Why was he allowed to become such a popular leader?

Caste-leader Yuvarajs surrender is an embarrassment to both TN police and the states polity
news Opinion Monday, October 12, 2015 - 13:03

It reminds one of a scene from actor Vikram’s 2004 blockbuster Arul. Having beaten to pulp and murdered a rowdy-politician in broad daylight, Arul is targeted by all-powerful politicians and then sent to jail. But Arul returns to a rousing welcome from fellow citizens, anointing him their leader. He puts on the white shirt and denim pants, and gets into kangaroo-court politics to cleanse the society of those rowdy-politicians.

Except, on Sunday morning, leader of the caste-outfit Dheeran Chinnamalai Peravai, Yuvaraj came back to Namakkal in Tamil Nadu, not having returned from a jail term, but having given the slip to the police for 109 days while whipping caste-passions and gathering support through WhatsApp messages. 

He surrendered at the CB-CID office in Namakkal town. He is not accused of murdering a rowdy-politician, but a young Dalit boy Gokulraj, whose ‘crime’ it seems was to have a platonic, friendly relationship with a girl from a higher caste. Gokulraj’s decapitated body was found by railway tracks in Namakkal. Yuvaraj has been caught on CCTV camera at the Tiruchengode temple, where the boy was last seen allegedly being taken to Yuvaraj. Yuvaraj says he has nothing to do with the murder. But on Sunday, his ‘jaathi kaara pasanga’, fellow caste-men as they say in Tamil, cheered him on, hugged him, shouted slogans as he returned. He arrived in disguise, wearing a red cap, t-shirt and lungi. Before he ‘surrendered’ to the police, with cameras clicking away and TV channels beaming the visuals live, he changed to white-shirt and pants. The stark similarties in image perhaps show why Yuvaraj is what he is today.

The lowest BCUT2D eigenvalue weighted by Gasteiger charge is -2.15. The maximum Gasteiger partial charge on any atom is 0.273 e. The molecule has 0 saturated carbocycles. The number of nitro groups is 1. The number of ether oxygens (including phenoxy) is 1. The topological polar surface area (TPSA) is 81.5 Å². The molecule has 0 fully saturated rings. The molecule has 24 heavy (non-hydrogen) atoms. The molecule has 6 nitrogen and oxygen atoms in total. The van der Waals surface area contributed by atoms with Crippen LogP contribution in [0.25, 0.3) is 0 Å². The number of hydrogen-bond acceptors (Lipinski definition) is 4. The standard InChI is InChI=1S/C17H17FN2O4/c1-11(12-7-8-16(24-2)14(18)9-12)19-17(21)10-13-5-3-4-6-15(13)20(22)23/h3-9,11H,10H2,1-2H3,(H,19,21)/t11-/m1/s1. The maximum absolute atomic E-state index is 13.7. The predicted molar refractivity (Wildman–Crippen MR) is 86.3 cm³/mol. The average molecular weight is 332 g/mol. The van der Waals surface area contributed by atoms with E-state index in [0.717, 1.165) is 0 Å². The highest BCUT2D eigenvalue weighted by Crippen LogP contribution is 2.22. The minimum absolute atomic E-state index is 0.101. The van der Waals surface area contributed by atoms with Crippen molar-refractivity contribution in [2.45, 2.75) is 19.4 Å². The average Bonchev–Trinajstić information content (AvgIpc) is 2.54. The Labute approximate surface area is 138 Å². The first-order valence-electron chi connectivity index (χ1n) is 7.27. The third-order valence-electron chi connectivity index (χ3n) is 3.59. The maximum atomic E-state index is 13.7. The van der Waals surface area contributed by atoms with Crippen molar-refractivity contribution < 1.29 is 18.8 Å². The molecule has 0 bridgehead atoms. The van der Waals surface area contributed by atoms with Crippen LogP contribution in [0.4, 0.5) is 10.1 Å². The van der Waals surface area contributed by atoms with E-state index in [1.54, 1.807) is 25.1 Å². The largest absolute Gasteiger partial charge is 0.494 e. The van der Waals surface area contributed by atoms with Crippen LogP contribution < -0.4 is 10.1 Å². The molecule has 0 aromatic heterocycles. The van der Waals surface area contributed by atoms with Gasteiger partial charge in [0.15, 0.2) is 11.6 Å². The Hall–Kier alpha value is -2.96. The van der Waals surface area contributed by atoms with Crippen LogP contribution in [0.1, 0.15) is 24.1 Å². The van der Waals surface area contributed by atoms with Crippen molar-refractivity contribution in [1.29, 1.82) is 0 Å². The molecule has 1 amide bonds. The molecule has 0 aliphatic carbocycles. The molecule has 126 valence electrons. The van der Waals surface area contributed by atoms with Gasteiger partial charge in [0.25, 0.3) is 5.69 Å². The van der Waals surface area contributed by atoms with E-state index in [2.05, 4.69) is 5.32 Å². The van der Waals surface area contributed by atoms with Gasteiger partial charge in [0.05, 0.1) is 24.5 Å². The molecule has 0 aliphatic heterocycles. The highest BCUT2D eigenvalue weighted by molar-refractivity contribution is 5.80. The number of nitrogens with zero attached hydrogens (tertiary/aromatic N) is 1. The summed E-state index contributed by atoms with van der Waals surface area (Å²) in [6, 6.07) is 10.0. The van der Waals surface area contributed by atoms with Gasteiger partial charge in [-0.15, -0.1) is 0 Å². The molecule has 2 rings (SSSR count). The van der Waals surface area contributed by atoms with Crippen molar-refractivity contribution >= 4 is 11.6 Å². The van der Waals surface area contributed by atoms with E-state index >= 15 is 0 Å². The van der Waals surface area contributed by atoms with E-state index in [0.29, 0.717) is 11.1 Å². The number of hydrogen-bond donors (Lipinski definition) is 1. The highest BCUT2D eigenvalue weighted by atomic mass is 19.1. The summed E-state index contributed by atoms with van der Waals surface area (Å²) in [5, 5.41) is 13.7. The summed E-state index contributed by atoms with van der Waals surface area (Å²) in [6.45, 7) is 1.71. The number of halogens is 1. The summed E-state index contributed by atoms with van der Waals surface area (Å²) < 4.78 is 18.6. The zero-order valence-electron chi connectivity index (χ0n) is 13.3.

The son of the Kongu soil was back to save the caste, and nothing can be more shameful for the Tamil Nadu police and its polity.

The reputation of the TN police, who prides themselves on being the ‘Scotland Yard’ of India, is in tatters. Not only did Yuvaraj evade the police for 109 days, but he chided them while being chased. He released statements and audio messages warning them, mocking them and accusing them of targeting him. He gave interviews to popular Tamil TV news channels. And having magnified his voice, taken it to the masses and become a popular leader from being a small time caste operative, he surrendered himself on his own terms. He chose the time and location. The police were left waiting for him.

There have been several allegations against the police department. Many have asked if the police were complicit in letting him escape. The police on the other hand say that they tried, but he was too smart and intelligent for them. Whether it was complicity or inefficiency, it is for them to look at where they went wrong and why they were taken for such a ride.

What’s even more disconcerting is that the political atmosphere in the state has allowed Yuvaraj to become a popular leader. Activists and politicians in the opposition are raising valid questions. Why was a huge crowd allowed to gather at the CB-CID office, giving him a hero’s welcome? Is the present dispensation in Tamil Nadu waiting to watch if he can be used for their politics? Why have the two main Dravidian parties remained silent on the issue beyond the minimal condemnations? Are they waiting to see if he can be their next political ally in the Kongu region, ahead of the 2016 elections? Will the Dravidian establishment allow him to be the next PMK in the state?

The Yuvaraj uprising could be an organic one, but can we really rule out sinister political machinations in play behind his rise? Tamil Nadu’s politicians are astute.

In the coming months, we could see Yuvaraj fade away battling the 8 cases registered against him, or we could see become a stronger force, mobilising more people on caste-lines in the Kongu region. The attack on Perumal Murugan, Gokulraj’s murder, DSP Vishnupriya’s suicide and Yuvaraj’s dramatic surrender could all lead up to an election result favouring one or two political parties, and then we might only be left with knowing who to blame.

Images: Source

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